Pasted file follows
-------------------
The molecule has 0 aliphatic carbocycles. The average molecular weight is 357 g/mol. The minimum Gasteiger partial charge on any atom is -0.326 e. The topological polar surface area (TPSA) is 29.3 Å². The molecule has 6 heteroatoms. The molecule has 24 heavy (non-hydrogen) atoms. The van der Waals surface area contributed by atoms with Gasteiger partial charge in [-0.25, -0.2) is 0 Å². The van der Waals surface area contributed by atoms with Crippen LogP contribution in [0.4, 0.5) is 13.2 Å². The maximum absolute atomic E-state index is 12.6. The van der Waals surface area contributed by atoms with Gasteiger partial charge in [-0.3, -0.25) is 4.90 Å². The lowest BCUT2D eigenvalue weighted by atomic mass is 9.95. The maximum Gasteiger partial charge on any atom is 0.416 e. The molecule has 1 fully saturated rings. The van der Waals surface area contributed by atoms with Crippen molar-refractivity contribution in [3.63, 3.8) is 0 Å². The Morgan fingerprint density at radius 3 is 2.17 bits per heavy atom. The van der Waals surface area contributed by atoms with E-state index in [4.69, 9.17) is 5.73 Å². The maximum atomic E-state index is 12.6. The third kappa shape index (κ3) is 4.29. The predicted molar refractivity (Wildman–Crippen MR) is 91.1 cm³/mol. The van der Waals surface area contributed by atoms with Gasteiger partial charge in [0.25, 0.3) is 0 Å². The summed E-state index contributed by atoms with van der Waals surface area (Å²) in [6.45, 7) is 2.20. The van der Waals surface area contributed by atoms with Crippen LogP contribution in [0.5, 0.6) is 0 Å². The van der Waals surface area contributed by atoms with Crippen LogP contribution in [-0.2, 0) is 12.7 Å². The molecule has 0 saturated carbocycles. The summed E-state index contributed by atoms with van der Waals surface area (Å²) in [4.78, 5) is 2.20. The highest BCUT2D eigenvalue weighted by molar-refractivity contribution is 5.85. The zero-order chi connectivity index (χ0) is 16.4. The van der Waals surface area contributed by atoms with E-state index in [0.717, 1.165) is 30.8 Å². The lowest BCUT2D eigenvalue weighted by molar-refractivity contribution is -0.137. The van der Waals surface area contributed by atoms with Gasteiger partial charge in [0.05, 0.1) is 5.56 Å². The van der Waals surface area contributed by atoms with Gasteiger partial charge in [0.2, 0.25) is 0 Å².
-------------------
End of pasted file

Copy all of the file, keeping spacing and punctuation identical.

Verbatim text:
The molecule has 0 aliphatic carbocycles. The average molecular weight is 357 g/mol. The minimum Gasteiger partial charge on any atom is -0.326 e. The topological polar surface area (TPSA) is 29.3 Å². The molecule has 6 heteroatoms. The molecule has 24 heavy (non-hydrogen) atoms. The van der Waals surface area contributed by atoms with Gasteiger partial charge in [-0.25, -0.2) is 0 Å². The van der Waals surface area contributed by atoms with Crippen LogP contribution in [0.4, 0.5) is 13.2 Å². The maximum absolute atomic E-state index is 12.6. The van der Waals surface area contributed by atoms with Gasteiger partial charge in [-0.3, -0.25) is 4.90 Å². The lowest BCUT2D eigenvalue weighted by atomic mass is 9.95. The maximum Gasteiger partial charge on any atom is 0.416 e. The molecule has 1 fully saturated rings. The van der Waals surface area contributed by atoms with Crippen molar-refractivity contribution in [3.63, 3.8) is 0 Å². The Morgan fingerprint density at radius 3 is 2.17 bits per heavy atom. The van der Waals surface area contributed by atoms with E-state index in [4.69, 9.17) is 5.73 Å². The maximum atomic E-state index is 12.6. The third kappa shape index (κ3) is 4.29. The predicted molar refractivity (Wildman–Crippen MR) is 91.1 cm³/mol. The van der Waals surface area contributed by atoms with Gasteiger partial charge in [0.25, 0.3) is 0 Å². The summed E-state index contributed by atoms with van der Waals surface area (Å²) in [6.45, 7) is 2.20. The van der Waals surface area contributed by atoms with Crippen LogP contribution in [0.5, 0.6) is 0 Å². The van der Waals surface area contributed by atoms with Crippen LogP contribution in [-0.2, 0) is 12.7 Å². The molecule has 0 saturated carbocycles. The summed E-state index contributed by atoms with van der Waals surface area (Å²) in [4.78, 5) is 2.20. The highest BCUT2D eigenvalue weighted by molar-refractivity contribution is 5.85. The zero-order chi connectivity index (χ0) is 16.4. The van der Waals surface area contributed by atoms with E-state index in [0.717, 1.165) is 30.8 Å². The lowest BCUT2D eigenvalue weighted by molar-refractivity contribution is -0.137. The van der Waals surface area contributed by atoms with Gasteiger partial charge in [0.05, 0.1) is 5.56 Å². The van der Waals surface area contributed by atoms with Gasteiger partial charge in [0.2, 0.25) is 0 Å².